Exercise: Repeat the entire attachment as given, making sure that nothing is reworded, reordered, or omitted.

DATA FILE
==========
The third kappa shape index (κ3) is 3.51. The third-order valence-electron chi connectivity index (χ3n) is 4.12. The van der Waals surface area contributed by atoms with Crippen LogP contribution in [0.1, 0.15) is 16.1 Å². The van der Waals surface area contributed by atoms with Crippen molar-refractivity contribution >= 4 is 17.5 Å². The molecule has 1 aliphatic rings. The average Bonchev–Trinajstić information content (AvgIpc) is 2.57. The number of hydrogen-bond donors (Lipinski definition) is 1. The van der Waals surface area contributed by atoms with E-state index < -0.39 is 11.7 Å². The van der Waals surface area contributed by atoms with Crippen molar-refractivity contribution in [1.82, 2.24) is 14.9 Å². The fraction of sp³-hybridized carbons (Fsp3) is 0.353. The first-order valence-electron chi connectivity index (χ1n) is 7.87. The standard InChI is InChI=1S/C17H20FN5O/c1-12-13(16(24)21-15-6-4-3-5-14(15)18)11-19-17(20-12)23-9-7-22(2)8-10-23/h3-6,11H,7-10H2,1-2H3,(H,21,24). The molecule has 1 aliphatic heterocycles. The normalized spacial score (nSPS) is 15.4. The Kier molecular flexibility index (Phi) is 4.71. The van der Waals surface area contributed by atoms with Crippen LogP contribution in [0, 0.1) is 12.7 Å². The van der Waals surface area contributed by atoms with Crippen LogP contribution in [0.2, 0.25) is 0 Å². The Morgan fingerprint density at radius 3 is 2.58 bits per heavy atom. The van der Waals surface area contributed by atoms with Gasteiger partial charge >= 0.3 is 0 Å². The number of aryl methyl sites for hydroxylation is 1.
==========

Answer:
The third kappa shape index (κ3) is 3.51. The third-order valence-electron chi connectivity index (χ3n) is 4.12. The van der Waals surface area contributed by atoms with Crippen LogP contribution in [0.1, 0.15) is 16.1 Å². The van der Waals surface area contributed by atoms with Crippen molar-refractivity contribution >= 4 is 17.5 Å². The molecule has 1 aliphatic rings. The average Bonchev–Trinajstić information content (AvgIpc) is 2.57. The number of hydrogen-bond donors (Lipinski definition) is 1. The van der Waals surface area contributed by atoms with E-state index < -0.39 is 11.7 Å². The van der Waals surface area contributed by atoms with Crippen molar-refractivity contribution in [1.82, 2.24) is 14.9 Å². The fraction of sp³-hybridized carbons (Fsp3) is 0.353. The first-order valence-electron chi connectivity index (χ1n) is 7.87. The standard InChI is InChI=1S/C17H20FN5O/c1-12-13(16(24)21-15-6-4-3-5-14(15)18)11-19-17(20-12)23-9-7-22(2)8-10-23/h3-6,11H,7-10H2,1-2H3,(H,21,24). The molecule has 1 aliphatic heterocycles. The normalized spacial score (nSPS) is 15.4. The Kier molecular flexibility index (Phi) is 4.71. The van der Waals surface area contributed by atoms with Crippen LogP contribution in [0, 0.1) is 12.7 Å². The van der Waals surface area contributed by atoms with Crippen LogP contribution in [0.2, 0.25) is 0 Å². The Morgan fingerprint density at radius 3 is 2.58 bits per heavy atom. The van der Waals surface area contributed by atoms with Gasteiger partial charge >= 0.3 is 0 Å². The number of aryl methyl sites for hydroxylation is 1.